Indelibly sear this into the national public and political DNA: evidence-based prevention saves many lives. So let’s all honour our COVID-19 heroes.

Simon Chapman AO

If we went back two months, “epidemiologist” was a word you might need occasionally to complete a crossword. But now we hear it all day long. Throughout each day, we see and hear people who with a few exceptions, have never been household names. Most prominent have been  Brendan Murphy, the chief medical officer and secretary of the Department of Health and Aging;  his deputy, Paul Kelly, as follicularly challenged as his more famous musician namesake but lately also bringing us daily salve in the form of hopeful news about falling new cases; and the peerless Norman Swan, for 35 years the presenter of ABC’s The Health Report, mandatory listening for all seriously interested in evidence-based health and medicine.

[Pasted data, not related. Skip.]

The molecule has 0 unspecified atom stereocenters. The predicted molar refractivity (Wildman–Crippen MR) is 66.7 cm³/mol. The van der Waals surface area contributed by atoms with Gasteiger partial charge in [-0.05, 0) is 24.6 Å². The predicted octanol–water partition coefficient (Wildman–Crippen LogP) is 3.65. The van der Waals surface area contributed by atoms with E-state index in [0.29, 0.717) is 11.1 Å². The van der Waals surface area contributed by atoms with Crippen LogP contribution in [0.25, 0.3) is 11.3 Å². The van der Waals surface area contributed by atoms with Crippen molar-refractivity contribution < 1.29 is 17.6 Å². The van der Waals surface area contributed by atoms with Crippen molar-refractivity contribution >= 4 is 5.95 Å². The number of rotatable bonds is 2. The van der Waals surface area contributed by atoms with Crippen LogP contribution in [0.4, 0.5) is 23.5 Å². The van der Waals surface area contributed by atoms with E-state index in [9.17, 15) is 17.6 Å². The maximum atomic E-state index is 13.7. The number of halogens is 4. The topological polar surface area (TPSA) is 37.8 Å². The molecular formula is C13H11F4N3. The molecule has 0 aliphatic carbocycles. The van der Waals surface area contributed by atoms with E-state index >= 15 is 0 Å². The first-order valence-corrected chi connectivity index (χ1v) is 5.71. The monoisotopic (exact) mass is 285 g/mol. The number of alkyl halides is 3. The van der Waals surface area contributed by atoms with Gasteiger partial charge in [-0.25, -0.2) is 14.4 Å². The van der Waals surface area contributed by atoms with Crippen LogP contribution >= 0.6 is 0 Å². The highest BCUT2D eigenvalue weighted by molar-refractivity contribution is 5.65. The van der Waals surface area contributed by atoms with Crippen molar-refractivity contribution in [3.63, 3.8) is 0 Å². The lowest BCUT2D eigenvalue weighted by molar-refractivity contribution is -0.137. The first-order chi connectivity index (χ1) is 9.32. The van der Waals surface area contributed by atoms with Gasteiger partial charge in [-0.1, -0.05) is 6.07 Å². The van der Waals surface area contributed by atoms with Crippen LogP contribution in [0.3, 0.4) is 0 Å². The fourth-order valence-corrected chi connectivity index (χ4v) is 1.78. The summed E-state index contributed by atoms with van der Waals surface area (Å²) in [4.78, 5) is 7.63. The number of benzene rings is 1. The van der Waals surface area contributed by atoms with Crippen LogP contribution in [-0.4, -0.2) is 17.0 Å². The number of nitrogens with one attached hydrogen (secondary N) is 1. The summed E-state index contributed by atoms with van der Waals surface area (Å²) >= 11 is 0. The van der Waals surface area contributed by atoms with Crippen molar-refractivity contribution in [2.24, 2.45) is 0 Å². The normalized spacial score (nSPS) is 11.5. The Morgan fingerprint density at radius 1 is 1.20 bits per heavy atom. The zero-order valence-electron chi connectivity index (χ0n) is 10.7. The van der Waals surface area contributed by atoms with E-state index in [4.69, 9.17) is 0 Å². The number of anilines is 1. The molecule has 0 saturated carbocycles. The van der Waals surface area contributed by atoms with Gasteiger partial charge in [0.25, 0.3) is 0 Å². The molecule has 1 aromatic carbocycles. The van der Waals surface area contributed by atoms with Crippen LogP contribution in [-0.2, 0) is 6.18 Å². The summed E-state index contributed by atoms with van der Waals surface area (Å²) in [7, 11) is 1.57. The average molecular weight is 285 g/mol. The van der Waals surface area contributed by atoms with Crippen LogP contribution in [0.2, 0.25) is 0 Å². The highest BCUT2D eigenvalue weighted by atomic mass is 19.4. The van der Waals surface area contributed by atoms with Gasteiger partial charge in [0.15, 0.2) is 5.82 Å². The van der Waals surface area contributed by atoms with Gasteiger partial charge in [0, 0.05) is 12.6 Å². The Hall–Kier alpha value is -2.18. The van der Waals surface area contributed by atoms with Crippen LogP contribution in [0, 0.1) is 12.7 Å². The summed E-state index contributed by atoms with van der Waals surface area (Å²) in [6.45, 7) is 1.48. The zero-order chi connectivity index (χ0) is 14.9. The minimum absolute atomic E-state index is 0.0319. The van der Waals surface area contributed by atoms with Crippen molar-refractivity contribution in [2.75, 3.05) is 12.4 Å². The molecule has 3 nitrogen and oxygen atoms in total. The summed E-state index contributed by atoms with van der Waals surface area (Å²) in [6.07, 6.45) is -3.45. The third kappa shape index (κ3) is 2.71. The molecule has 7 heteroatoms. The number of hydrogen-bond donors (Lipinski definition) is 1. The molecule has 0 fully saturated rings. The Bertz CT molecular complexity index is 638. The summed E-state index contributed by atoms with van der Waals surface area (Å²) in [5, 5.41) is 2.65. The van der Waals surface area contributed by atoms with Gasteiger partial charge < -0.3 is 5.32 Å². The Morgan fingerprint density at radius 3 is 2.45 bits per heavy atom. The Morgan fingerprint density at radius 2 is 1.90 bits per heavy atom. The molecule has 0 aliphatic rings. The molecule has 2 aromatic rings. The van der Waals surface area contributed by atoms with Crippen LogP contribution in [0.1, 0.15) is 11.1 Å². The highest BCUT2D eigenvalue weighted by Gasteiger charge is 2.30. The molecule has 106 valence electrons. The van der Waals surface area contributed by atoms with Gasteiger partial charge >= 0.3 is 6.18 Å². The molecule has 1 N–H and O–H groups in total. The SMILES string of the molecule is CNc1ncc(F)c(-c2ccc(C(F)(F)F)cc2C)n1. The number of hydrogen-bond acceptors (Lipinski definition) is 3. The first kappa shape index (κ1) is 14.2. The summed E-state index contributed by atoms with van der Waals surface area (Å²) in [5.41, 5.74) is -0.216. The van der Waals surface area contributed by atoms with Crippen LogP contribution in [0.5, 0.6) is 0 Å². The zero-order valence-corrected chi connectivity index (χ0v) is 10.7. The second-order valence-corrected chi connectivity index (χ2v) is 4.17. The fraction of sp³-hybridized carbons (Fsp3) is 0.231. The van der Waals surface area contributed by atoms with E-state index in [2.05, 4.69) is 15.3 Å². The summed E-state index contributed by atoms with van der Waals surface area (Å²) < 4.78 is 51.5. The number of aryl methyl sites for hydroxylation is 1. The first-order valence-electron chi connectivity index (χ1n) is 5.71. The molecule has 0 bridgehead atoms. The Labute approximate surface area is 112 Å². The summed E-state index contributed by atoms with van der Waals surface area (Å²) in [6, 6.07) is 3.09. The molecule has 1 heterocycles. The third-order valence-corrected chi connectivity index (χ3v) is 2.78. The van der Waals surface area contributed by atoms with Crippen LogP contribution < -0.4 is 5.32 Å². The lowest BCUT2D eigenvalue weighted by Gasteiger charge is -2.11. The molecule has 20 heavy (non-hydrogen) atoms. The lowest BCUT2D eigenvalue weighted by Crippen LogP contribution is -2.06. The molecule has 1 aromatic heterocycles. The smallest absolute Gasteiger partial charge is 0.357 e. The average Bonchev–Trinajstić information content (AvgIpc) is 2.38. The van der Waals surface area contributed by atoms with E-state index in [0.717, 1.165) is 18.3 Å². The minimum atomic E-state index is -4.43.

There’s also Professor Raina McIntyre from UNSW, a global expert in pandemic epidemiology; state chief health officers like NSW’s Kerry Chant, also with post graduate qualifications in…

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